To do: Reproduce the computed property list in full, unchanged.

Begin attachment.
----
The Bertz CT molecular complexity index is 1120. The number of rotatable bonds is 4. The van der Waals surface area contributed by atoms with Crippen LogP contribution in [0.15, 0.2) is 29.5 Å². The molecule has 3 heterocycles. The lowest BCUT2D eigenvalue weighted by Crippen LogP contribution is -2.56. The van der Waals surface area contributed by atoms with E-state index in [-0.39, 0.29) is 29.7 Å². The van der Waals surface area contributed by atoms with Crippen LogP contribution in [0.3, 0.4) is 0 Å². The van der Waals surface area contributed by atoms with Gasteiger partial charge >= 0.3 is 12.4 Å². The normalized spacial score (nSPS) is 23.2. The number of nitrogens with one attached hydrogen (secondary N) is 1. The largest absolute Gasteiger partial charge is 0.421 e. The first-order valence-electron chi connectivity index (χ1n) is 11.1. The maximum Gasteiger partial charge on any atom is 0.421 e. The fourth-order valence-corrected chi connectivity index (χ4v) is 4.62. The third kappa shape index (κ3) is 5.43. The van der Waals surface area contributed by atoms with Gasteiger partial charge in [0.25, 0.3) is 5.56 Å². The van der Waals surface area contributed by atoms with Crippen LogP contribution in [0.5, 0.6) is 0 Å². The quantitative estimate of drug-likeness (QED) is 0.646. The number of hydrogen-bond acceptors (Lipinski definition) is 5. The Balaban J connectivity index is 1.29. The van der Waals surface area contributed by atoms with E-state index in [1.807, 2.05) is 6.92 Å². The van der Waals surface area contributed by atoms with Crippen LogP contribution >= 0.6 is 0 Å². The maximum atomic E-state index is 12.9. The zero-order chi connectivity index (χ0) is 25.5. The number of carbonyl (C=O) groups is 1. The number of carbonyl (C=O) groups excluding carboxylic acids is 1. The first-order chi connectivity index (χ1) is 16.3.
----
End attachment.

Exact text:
The Bertz CT molecular complexity index is 1120. The number of rotatable bonds is 4. The van der Waals surface area contributed by atoms with Crippen LogP contribution in [0.15, 0.2) is 29.5 Å². The molecule has 3 heterocycles. The lowest BCUT2D eigenvalue weighted by Crippen LogP contribution is -2.56. The van der Waals surface area contributed by atoms with E-state index in [-0.39, 0.29) is 29.7 Å². The van der Waals surface area contributed by atoms with Crippen LogP contribution in [0.3, 0.4) is 0 Å². The van der Waals surface area contributed by atoms with Gasteiger partial charge >= 0.3 is 12.4 Å². The normalized spacial score (nSPS) is 23.2. The number of nitrogens with one attached hydrogen (secondary N) is 1. The largest absolute Gasteiger partial charge is 0.421 e. The first-order valence-electron chi connectivity index (χ1n) is 11.1. The maximum Gasteiger partial charge on any atom is 0.421 e. The fourth-order valence-corrected chi connectivity index (χ4v) is 4.62. The third kappa shape index (κ3) is 5.43. The van der Waals surface area contributed by atoms with Gasteiger partial charge in [0.25, 0.3) is 5.56 Å². The van der Waals surface area contributed by atoms with Crippen LogP contribution in [0.5, 0.6) is 0 Å². The quantitative estimate of drug-likeness (QED) is 0.646. The number of hydrogen-bond acceptors (Lipinski definition) is 5. The Balaban J connectivity index is 1.29. The van der Waals surface area contributed by atoms with E-state index in [1.807, 2.05) is 6.92 Å². The van der Waals surface area contributed by atoms with Crippen LogP contribution >= 0.6 is 0 Å². The maximum atomic E-state index is 12.9. The zero-order chi connectivity index (χ0) is 25.5. The number of carbonyl (C=O) groups is 1. The number of carbonyl (C=O) groups excluding carboxylic acids is 1. The first-order chi connectivity index (χ1) is 16.3.